For their Action Project, Senior Fellows Claire Luzia Leifert and Levke Burfeind decided to co-organize an Active Listening workshop and a Free Listening flashmob in the market square of Wrocław, Poland after participating in an active listening experiment themselves.
Both experienced listening as extremely rewarding, yet experienced first-hand how difficult it is to simply listen to another person without judging what they say or already thinking about what to reply.
Physically crossing the German-Polish border on a trip from Berlin, Germany, to Wroclaw, Poland, and back, Claire and Levke invited their co-travellers to engage by listening to one another’s stories of border crossing in an active listening workshop. Having arrived in the city of Wrocław, Poland, they then organized a “Free Listening”-flashmob on the central market square for anyone who wanted to listen to the citizens of Wrocław. On the train ride back to Berlin, travellers were invited to listen to one another’s weekend experiences and think about how to practice active listening in their daily lives.
The project took on the problem of the increasing fragmentation between European societies, in particular Polish-German relations. Levke and Claire describe their motivation:
“Many people feel that nobody listens to them, that their experiences do not count. This is furthered by extremist politicians who try to make us believe we have nothing in common with people from other countries, cultural communities or opposing political views. The result is rising nationalism, intolerance, and ideological dogmatism – to the detriment of humanity itself.”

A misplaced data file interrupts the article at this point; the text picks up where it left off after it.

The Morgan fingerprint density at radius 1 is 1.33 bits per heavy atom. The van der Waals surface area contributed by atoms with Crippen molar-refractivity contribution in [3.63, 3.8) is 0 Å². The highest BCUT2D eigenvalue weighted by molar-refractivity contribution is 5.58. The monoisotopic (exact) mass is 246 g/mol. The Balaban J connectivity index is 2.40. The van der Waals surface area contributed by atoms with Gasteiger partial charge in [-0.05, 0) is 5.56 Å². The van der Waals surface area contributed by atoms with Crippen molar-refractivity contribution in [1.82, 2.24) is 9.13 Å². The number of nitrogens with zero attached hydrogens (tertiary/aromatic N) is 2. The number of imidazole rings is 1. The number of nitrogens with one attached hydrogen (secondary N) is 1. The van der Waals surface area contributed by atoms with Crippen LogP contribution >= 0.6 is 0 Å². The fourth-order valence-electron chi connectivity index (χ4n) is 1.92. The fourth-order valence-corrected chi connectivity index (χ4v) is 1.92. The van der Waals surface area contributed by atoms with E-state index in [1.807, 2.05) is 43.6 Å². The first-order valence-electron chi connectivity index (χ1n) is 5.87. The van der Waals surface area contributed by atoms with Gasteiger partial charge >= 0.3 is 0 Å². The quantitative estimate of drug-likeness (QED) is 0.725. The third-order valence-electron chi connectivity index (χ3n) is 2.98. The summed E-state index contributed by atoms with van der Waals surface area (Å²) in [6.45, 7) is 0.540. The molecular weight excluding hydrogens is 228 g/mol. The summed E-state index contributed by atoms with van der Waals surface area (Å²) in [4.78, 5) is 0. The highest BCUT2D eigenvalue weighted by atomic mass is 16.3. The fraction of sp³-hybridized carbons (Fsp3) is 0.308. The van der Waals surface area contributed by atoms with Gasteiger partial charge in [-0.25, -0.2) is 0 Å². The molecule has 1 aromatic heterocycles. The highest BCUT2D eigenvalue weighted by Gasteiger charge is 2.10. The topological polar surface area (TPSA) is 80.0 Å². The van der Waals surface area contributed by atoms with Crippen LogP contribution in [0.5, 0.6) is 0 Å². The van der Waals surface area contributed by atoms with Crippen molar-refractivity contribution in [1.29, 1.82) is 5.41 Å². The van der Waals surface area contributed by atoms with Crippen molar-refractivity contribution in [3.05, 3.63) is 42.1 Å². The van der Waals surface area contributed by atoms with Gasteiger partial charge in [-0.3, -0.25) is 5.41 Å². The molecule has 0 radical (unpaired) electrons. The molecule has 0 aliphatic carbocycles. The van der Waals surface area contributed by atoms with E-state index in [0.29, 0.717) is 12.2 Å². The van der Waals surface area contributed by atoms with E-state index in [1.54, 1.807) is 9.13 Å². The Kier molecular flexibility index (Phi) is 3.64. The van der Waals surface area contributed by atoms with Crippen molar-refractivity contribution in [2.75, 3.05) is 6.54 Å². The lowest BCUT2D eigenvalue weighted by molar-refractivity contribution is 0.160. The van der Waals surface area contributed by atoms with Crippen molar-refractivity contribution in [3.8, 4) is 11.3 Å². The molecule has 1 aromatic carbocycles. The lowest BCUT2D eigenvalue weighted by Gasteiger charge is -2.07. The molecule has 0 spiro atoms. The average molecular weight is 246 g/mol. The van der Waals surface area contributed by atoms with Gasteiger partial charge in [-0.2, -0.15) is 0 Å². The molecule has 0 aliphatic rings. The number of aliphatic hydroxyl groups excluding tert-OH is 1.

In a time where many people spend most of their time in filter bubbles, comfortably propping their world view with like-minded perspectives, the listening workshop focused on the individual level of social cohesion by (re-)learning how to actively listen and leave the filter bubbles.
Listening gives us the ability to build a connection between “us” and “them” and to re-connect every participant with their own selves.
The project gained local media attention and was featured by Radio Wroclaw (in Polish). In preparation to their Action Project, Claire and Levke participated in listening events, had various work meetings with their cooperation partners Impuls – Agentur für Angewandte Utopien and the Cultural Train to come up with a workshop format and multilingual informational materials. They promoted the event through mailing lists and social media.